None of the locals had heard of Swaledale Yurts, a recently new venture. There were no signs and no signal, so I had to guess the way, which I should have properly researched. I was greatly relieved after a surprisingly long hike out of town to spot some large white felty-looking blobs in a riverside field. Also to spot my companion, forced by the dreaded blisters to ingeniously find her own way from Hawes via a complex succession of rustic buses. Even more ingeniously she’d ordered on my behalf from Swaledale Yurts’ energetic and kindly young proprietors a large plate of hot and tasty chilli and a large bottle of cold and tasty beer. Once located, this is a lovely place with a friendly, funky vibe; I recommend it.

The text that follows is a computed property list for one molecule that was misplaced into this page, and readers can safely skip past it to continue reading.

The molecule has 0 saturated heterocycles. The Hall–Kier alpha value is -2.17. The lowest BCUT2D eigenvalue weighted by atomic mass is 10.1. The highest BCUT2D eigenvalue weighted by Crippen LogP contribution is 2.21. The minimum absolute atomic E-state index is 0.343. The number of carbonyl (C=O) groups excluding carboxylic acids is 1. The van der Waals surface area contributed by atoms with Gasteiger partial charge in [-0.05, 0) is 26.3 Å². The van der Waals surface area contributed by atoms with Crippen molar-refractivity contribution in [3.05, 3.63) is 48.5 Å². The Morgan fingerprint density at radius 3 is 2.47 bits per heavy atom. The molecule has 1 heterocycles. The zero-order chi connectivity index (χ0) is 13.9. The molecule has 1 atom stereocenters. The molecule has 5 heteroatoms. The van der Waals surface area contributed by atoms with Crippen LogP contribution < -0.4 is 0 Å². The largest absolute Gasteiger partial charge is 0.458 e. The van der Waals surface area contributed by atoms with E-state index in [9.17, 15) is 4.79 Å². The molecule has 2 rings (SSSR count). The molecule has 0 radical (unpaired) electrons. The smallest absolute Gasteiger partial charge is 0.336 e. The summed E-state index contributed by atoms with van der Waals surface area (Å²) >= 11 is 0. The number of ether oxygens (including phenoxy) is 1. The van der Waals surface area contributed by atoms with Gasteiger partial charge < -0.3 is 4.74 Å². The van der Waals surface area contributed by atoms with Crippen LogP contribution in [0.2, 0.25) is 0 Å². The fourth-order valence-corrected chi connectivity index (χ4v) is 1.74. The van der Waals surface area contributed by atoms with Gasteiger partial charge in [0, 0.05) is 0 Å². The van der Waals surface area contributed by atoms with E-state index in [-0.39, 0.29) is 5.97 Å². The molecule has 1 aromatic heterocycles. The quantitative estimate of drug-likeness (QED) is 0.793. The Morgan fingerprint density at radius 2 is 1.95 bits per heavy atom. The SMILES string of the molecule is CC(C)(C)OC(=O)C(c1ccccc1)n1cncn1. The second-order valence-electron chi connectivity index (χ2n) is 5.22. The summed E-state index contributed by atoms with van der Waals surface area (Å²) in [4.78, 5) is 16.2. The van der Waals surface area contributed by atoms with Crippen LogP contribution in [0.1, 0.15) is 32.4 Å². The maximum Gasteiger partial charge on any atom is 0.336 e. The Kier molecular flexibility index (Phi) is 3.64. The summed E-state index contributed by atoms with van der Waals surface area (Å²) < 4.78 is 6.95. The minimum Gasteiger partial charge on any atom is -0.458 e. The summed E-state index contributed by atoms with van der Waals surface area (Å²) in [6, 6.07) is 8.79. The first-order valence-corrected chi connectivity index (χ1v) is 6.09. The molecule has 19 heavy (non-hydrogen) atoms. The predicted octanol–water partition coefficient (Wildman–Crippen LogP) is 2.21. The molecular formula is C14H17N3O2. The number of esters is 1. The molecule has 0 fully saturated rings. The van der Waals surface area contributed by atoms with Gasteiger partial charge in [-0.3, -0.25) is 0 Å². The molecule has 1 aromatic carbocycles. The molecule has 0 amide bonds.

Our fellow-campers were mostly Coast-to-Coasters of many nationalities, sizes, ages and social configurations, not to mention species – a large, weary-looking hound seemed very underwhelmed by long distance walking as a leisure choice. Several people had shocking blisters. Two groovy girls in all-new gear, Coast-to-Coasting for some obscure charity, were greeted by an extensive motorised support crew of excitable family and friends, doling out not just clean lingerie and vital hair products but the most extravagant hugs, affirmations and praise, as if the kids had miraculously walked across Antarctica. A Wayfaring Oldie kept quietly out of the way, and ordered more beer.